Nearly 30 years later, horror fans still regard Candyman as one of the best horror movies of the 1990’s. Based on Clive Barker’s (Hellraiser) short story, The Forbidden, Candyman turned its title character into a classic boogeyman while making Tony Todd a horror icon. In addition to director Bernard Rose’s haunting imagery, Philip Glass’ score remains one of the genre’s best. Now, after a year’s delay, Nia DaCosta’s direct sequel has arrived to overwhelmingly positive reviews. Like the 2018 Halloween, DaCosta’s Candyman is something of a ‘re-quel’. Though it’s directly connected to the 1992 original, DaCosta’s movie re-imagines its racial themes for our present day.
Three decades have passed since graduate student Helen Lyle’s infamous crimes and death in Chicago’s Cabrini-Green. Like the legend she chased, Helen has become a ghost story. When struggling artist Anthony McCoy hears the story he heads to what’s left of a now gentrified Cabrini-Green looking for inspiration. But Anthony finds more than inspiration – he stumbles on the decades-old legend of ‘The Candyman’. Soon horrific images haunt Anthony and his art as a new wave of gruesome murders begins.
Candyman Updates Its Story of Racial Violence for the 21st Century
When news broke that a new Candyman was in the works, speculation focused on whether the new movie would be a sequel or reboot. While it’s definitely a sequel with direct connections to the 1992 original, Nia DaCosta re-imagines and re-contextualizes much of the Candyman mythology. In fact, DaCosta – who also shares writing credits with Jordan Peele (Us) and Win Rosenfield – weaves contemporary racial justice issues with an expanding mythos. Initially, DaCosta introduces to a new ‘Candyman’, Sherman Fields. It’s a story of police brutality and injustice that resonates today. Eventually Candyman connects Sherman Field’s story to the original’s Daniel Robitaille. Later DaCosta connects Anthony McCoy to the original in a simple but clever way.
It’s a story of police brutality and injustice that resonates today.
As a woman of color, DaCosta also weaves the gentrification of Cabrini-Green – and appropriation of Black culture – into a more complex racial allegory. Whether it’s McCoy’s struggles amongst elitist White art culture or the introduction of Candyman’s across generations. DaCosta positions her Candyman as a statement on the cycle of racial violence in America. Where the sequel runs into some problems are the splintering of characters and subplots. Occasionally, Candyman loses its focus on Anthony to explore backstories for other characters. Perhaps it’s a case of trying to do much in 90 minutes. Still it’s only a minor quibble with the story.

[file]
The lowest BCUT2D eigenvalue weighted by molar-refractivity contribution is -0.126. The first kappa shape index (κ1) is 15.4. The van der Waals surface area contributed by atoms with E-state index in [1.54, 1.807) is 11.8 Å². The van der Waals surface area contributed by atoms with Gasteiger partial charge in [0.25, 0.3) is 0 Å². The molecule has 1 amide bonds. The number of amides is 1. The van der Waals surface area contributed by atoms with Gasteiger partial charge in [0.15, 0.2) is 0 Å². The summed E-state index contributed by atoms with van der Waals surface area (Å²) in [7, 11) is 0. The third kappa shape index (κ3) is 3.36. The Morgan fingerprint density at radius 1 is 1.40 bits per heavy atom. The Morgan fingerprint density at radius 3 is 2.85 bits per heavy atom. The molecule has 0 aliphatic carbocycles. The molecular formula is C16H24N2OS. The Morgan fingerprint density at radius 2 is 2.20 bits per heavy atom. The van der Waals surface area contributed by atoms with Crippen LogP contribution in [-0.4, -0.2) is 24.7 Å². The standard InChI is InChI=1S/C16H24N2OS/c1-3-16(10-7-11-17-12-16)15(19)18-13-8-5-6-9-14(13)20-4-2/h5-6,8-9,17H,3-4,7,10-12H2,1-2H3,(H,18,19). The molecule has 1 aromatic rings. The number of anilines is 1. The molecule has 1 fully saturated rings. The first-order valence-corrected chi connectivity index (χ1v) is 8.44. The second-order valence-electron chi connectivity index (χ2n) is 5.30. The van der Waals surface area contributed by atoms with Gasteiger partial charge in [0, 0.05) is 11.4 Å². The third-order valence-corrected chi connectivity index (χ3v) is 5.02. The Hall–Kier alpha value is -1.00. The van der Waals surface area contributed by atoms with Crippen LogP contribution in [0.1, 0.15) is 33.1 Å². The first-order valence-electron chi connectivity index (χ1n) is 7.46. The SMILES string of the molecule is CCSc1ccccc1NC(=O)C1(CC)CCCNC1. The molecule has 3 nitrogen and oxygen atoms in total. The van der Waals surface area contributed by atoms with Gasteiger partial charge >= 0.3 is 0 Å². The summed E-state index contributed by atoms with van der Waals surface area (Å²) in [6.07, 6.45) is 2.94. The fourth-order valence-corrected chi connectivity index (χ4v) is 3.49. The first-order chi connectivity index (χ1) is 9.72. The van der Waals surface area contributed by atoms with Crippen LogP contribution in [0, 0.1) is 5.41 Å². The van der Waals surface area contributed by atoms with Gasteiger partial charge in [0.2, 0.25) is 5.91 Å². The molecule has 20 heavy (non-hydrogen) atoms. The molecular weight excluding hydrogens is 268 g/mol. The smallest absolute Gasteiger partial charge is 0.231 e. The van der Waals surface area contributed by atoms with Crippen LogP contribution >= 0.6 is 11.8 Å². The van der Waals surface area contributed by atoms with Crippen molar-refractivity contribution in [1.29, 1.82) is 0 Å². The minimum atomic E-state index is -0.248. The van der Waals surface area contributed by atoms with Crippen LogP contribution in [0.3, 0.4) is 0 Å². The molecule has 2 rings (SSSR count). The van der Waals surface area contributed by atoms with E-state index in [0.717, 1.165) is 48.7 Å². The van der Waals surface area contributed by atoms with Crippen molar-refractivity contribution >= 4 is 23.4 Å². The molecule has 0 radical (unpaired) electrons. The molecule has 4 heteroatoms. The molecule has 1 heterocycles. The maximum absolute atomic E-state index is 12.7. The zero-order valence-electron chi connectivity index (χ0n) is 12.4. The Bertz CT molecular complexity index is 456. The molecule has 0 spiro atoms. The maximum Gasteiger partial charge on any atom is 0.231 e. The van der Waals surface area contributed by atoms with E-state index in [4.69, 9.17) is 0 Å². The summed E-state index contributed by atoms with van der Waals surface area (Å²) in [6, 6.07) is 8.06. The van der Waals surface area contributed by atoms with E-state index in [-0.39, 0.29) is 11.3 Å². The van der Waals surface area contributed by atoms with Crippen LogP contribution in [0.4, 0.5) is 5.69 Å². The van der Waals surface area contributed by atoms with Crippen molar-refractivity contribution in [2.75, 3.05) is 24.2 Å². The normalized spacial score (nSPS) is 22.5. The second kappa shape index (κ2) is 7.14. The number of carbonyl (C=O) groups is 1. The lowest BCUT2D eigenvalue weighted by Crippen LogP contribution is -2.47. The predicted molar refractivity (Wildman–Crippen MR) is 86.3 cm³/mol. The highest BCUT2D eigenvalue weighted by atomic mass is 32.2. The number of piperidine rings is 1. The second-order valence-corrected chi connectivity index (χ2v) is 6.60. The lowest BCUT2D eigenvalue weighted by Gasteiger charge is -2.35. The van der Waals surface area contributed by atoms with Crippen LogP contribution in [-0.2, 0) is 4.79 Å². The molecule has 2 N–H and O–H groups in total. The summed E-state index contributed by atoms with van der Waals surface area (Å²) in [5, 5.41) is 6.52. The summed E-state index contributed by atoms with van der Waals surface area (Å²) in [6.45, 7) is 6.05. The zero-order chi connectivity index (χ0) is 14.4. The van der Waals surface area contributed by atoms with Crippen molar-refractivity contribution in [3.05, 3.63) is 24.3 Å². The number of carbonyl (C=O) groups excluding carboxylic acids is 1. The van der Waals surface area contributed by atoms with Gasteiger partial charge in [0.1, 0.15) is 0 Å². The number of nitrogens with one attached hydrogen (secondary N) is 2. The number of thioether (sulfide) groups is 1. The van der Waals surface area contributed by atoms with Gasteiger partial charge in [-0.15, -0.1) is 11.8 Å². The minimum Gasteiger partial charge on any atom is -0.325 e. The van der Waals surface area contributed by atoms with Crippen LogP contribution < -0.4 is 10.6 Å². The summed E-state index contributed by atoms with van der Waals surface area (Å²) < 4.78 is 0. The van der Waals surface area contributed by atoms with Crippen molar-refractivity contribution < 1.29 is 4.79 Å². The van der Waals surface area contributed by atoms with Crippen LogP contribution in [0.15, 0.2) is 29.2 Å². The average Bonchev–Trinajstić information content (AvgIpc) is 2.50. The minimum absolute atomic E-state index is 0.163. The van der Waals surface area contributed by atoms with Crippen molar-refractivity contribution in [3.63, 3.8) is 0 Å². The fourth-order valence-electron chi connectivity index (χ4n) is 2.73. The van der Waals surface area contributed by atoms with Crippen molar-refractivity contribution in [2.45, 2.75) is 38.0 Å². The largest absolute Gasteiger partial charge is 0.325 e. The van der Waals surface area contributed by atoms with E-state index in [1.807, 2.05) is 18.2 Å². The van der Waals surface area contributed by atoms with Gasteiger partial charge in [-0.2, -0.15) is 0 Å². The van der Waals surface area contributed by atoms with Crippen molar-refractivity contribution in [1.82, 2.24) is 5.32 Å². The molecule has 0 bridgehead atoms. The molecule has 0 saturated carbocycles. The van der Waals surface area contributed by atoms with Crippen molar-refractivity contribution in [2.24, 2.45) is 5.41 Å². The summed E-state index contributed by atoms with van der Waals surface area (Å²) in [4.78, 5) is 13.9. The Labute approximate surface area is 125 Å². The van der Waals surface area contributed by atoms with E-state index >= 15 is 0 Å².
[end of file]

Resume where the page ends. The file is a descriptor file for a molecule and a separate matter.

Candyman Every Bit as Scary and Brutal as its Predecessor
As a pure horror movie, Candyman largely re-captures the original’s tone and brutality. Some horror fans may take issue with the CGI-inspired bloodletting. Don’t worry – it’s no less gruesome. Moreover, DaCosta proves to be inventive in the staging of the sequel’s scares. In particular, DaCosta uses mirrors and reflections in ways we didn’t see in the original movie. The results are some surprising and inspired scares. In addition, DaCosta varies her scares, alternating what (and how) violence appears on the screen. She also selectively mixes quiet, benign setting with more orchestrated scares to keep audiences off balance.
…DaCosta proves to be inventive in the staging of the sequel’s scares.
As Anthony McCoy, Yahya Abdul-Mateen II continues to build an impressive resume. Despite his hulking physique, Abdul-Mateen convinces as a vulnerable, struggling artist increasingly falling down a rabbit hole. It’s a layered performance that lends the sequel the same feeling of prestige horror that the original enjoyed. Following her breakout performance in WandaVision, Teyonah Parris is equally impressive here as McCoy’s successful art gallery director girlfriend. While some of her story thread feels slightly shoehorned into the sequel, Candyman ensures Parris’ ‘Brianna Cartwright’ is a fully realized character. And horror fans don’t need to fret. Tony Todd does make an appearance.
Candyman a Lesson on How to Revive an Old Horror Franchise
A direct sequel that acts a bit like a soft reboot, the 2021 Candyman positions its title character for new audiences and potential sequels. If its story is a bit overstuffed, Candyman still feels potent and relevant. And DaCosta ensures that its still an inventively scary and brutal movie that respects the source material. Whether you call it a sequel, remake, or re-imagining, Candyman illustrates how to re-invigorate an old horror franchise.